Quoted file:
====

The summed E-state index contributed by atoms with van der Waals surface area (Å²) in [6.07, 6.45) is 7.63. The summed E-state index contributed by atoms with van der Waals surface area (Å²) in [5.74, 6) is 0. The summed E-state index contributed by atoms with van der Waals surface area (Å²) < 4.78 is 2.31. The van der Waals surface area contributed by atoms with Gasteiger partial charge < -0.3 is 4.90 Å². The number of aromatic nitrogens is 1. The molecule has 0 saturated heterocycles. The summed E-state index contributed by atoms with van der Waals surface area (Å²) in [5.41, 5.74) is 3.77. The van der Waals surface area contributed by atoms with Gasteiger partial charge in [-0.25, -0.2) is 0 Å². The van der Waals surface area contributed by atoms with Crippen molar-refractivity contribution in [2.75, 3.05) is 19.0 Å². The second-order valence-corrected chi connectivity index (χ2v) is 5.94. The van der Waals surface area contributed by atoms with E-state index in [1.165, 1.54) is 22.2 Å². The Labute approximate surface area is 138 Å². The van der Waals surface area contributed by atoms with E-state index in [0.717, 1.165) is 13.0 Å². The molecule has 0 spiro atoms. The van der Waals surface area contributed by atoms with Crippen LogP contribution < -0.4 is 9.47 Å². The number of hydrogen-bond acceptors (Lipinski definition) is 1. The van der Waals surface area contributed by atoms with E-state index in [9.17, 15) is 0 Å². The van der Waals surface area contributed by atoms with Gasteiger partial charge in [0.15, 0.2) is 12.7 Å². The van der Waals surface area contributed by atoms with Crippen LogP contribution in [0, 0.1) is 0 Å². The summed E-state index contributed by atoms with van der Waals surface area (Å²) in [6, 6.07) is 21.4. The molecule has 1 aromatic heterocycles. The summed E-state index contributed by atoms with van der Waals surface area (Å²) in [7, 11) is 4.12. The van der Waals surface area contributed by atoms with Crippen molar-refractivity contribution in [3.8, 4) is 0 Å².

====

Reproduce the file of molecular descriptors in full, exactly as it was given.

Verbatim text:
The summed E-state index contributed by atoms with van der Waals surface area (Å²) in [6.07, 6.45) is 7.63. The summed E-state index contributed by atoms with van der Waals surface area (Å²) in [5.74, 6) is 0. The summed E-state index contributed by atoms with van der Waals surface area (Å²) < 4.78 is 2.31. The van der Waals surface area contributed by atoms with Gasteiger partial charge < -0.3 is 4.90 Å². The number of aromatic nitrogens is 1. The molecule has 0 saturated heterocycles. The summed E-state index contributed by atoms with van der Waals surface area (Å²) in [5.41, 5.74) is 3.77. The van der Waals surface area contributed by atoms with Gasteiger partial charge in [-0.25, -0.2) is 0 Å². The van der Waals surface area contributed by atoms with Crippen molar-refractivity contribution in [2.75, 3.05) is 19.0 Å². The second-order valence-corrected chi connectivity index (χ2v) is 5.94. The van der Waals surface area contributed by atoms with E-state index in [1.165, 1.54) is 22.2 Å². The Labute approximate surface area is 138 Å². The van der Waals surface area contributed by atoms with E-state index in [0.717, 1.165) is 13.0 Å². The molecule has 0 spiro atoms. The van der Waals surface area contributed by atoms with Crippen LogP contribution < -0.4 is 9.47 Å². The number of hydrogen-bond acceptors (Lipinski definition) is 1. The van der Waals surface area contributed by atoms with E-state index in [9.17, 15) is 0 Å². The van der Waals surface area contributed by atoms with Gasteiger partial charge in [0.15, 0.2) is 12.7 Å². The van der Waals surface area contributed by atoms with Crippen LogP contribution in [0, 0.1) is 0 Å². The summed E-state index contributed by atoms with van der Waals surface area (Å²) in [6, 6.07) is 21.4. The molecule has 1 aromatic heterocycles. The summed E-state index contributed by atoms with van der Waals surface area (Å²) in [7, 11) is 4.12. The van der Waals surface area contributed by atoms with Crippen molar-refractivity contribution in [3.8, 4) is 0 Å².